Mr Noel Dexter, a great but humble manWednesday, August 21, 2019
Reflecting on the life Jamaican musicologist, composer and director Mr Noel Dexter took us to the following comment made by late United States President Harry Truman: “In reading the lives of great men I found that the first victory they won was over themselves... self-discipline, with all of them, came first.”
Mr Dexter's achievements are no doubt the outcome of enormous self-discipline. It takes a steady focus and dedication to one's craft to produce the type of work he did.
His arrangement of Psalm 150 — O Praise Ye The Lord — as well as his composition of the Jamaican Christmas song, Sing De Chorus, contributed to his status as a legend in local music. It was therefore fitting that he was the recipient of many accolades, among them the Silver Musgrave Medal and the Order of Distinction from the Government of Jamaica.
That he was the University Singers' musical director and conductor for near half a century was, in itself, a remarkable feat. Throughout that time he shaped the choir into one of the finest in this region, while nurturing and developing the musical talents of many Jamaicans.
One of those fortunate enough to have benefited from his tutelage is Mr Franklin Halliburton, the current conductor of the University Singers, who told this newspaper on Sunday that he had suffered a huge blow with the passing of his 80-year-old mentor.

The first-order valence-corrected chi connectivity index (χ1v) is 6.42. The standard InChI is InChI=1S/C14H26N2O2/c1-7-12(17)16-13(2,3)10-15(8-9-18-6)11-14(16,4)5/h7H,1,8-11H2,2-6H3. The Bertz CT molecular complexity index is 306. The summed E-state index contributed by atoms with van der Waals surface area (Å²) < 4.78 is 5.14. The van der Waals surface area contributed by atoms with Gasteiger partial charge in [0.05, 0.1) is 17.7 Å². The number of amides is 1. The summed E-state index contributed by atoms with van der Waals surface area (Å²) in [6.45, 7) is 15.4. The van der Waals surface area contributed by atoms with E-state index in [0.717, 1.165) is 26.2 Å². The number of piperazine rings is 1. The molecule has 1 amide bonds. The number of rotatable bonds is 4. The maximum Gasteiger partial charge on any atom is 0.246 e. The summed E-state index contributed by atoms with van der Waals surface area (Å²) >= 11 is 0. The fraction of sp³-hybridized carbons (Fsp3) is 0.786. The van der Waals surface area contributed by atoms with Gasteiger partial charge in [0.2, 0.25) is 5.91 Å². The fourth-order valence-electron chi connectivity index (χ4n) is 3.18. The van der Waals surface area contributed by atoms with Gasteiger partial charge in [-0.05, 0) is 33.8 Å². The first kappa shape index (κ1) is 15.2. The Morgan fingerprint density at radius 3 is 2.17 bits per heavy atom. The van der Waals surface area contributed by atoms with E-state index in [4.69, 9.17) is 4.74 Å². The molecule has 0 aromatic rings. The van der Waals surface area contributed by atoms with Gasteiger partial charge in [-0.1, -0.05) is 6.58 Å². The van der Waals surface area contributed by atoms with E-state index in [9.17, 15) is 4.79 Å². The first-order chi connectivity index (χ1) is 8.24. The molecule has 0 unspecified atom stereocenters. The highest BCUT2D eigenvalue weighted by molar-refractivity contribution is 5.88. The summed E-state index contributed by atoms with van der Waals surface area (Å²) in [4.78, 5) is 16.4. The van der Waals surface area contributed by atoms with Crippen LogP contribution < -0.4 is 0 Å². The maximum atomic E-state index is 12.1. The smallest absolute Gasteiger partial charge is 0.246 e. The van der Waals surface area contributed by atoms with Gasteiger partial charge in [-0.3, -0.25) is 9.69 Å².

“I am really at a loss for words,” Mr Halliburton said. “I knew and understood that he was ailing and he was also at that age, but I was not prepared for this. Noel Dexter was my greatest musical mentor who shared with me and taught me so many things... He was truly a giant.”
Mr Halliburton also described Mr Dexter as a perfectionist and stickler for detail who demanded nothing but excellence. In some instances, people with those characteristics tend to be egocentric and condescending; however, Noel Dexter was the total opposite. He was indeed a very humble man who never let the high recognition he received overtake the respect he gave to his fellow human beings.
We recall that in 2004 when the Bronx Concert Singers celebrated his work at Hostos Community College in New York, that group's musical director, Mr Geoffrey Fairweather, a Jamaican and long-time friend of Mr Dexter and his wife Beverly, was effusive in his praise for his fellow choir director.
“As an old friend and colleague of Noel Dexter, I am thrilled to be able to pay due tribute to this outstanding Jamaican musician,” Mr Fairweather said. “Noel and I have been conducting choirs for decades, and I can say that I am always challenged by him and the standard of choral excellence that he has achieved.”
Mr Fairweather also noted that one of the features about Mr Dexter's compositions was the way that he infused Jamaican flavour into his rhythms and melodies to add just the right spice. “His music is never vulgar, always sweet,” Mr Fairweather so correctly stated.
Mr Thomas Carlyle, the 18th century Scottish philosopher, once said: “No great man lives in vain. The history of the world is but the biography of great men.” He could easily have been making a prediction about Mr Noel Dexter, a man who never, despite his immense talent, sought praise, but who let his effort speak for itself.
Jamaica has lost a great son. May his soul rest in peace.
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